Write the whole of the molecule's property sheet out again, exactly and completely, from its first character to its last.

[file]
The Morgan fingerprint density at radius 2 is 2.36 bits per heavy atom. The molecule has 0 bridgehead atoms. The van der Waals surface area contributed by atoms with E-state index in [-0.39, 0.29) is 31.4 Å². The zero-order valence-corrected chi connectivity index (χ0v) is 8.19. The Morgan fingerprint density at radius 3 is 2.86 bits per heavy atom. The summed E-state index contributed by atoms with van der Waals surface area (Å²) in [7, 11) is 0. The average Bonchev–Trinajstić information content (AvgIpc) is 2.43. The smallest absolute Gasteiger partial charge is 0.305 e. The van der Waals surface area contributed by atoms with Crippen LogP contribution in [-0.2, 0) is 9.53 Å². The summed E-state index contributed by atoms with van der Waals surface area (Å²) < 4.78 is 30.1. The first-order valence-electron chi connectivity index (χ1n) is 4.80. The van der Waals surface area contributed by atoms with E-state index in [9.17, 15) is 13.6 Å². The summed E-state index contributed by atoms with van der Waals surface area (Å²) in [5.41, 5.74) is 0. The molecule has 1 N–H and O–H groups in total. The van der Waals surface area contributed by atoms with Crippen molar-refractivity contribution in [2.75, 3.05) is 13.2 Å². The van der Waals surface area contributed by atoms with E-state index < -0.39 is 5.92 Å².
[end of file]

The Morgan fingerprint density at radius 2 is 2.36 bits per heavy atom. The molecule has 0 bridgehead atoms. The van der Waals surface area contributed by atoms with E-state index in [-0.39, 0.29) is 31.4 Å². The zero-order valence-corrected chi connectivity index (χ0v) is 8.19. The Morgan fingerprint density at radius 3 is 2.86 bits per heavy atom. The summed E-state index contributed by atoms with van der Waals surface area (Å²) in [7, 11) is 0. The average Bonchev–Trinajstić information content (AvgIpc) is 2.43. The smallest absolute Gasteiger partial charge is 0.305 e. The van der Waals surface area contributed by atoms with Crippen LogP contribution in [-0.2, 0) is 9.53 Å². The summed E-state index contributed by atoms with van der Waals surface area (Å²) < 4.78 is 30.1. The first-order valence-electron chi connectivity index (χ1n) is 4.80. The van der Waals surface area contributed by atoms with E-state index in [9.17, 15) is 13.6 Å². The summed E-state index contributed by atoms with van der Waals surface area (Å²) in [5.41, 5.74) is 0. The molecule has 1 N–H and O–H groups in total. The van der Waals surface area contributed by atoms with Crippen molar-refractivity contribution in [2.75, 3.05) is 13.2 Å². The van der Waals surface area contributed by atoms with E-state index < -0.39 is 5.92 Å².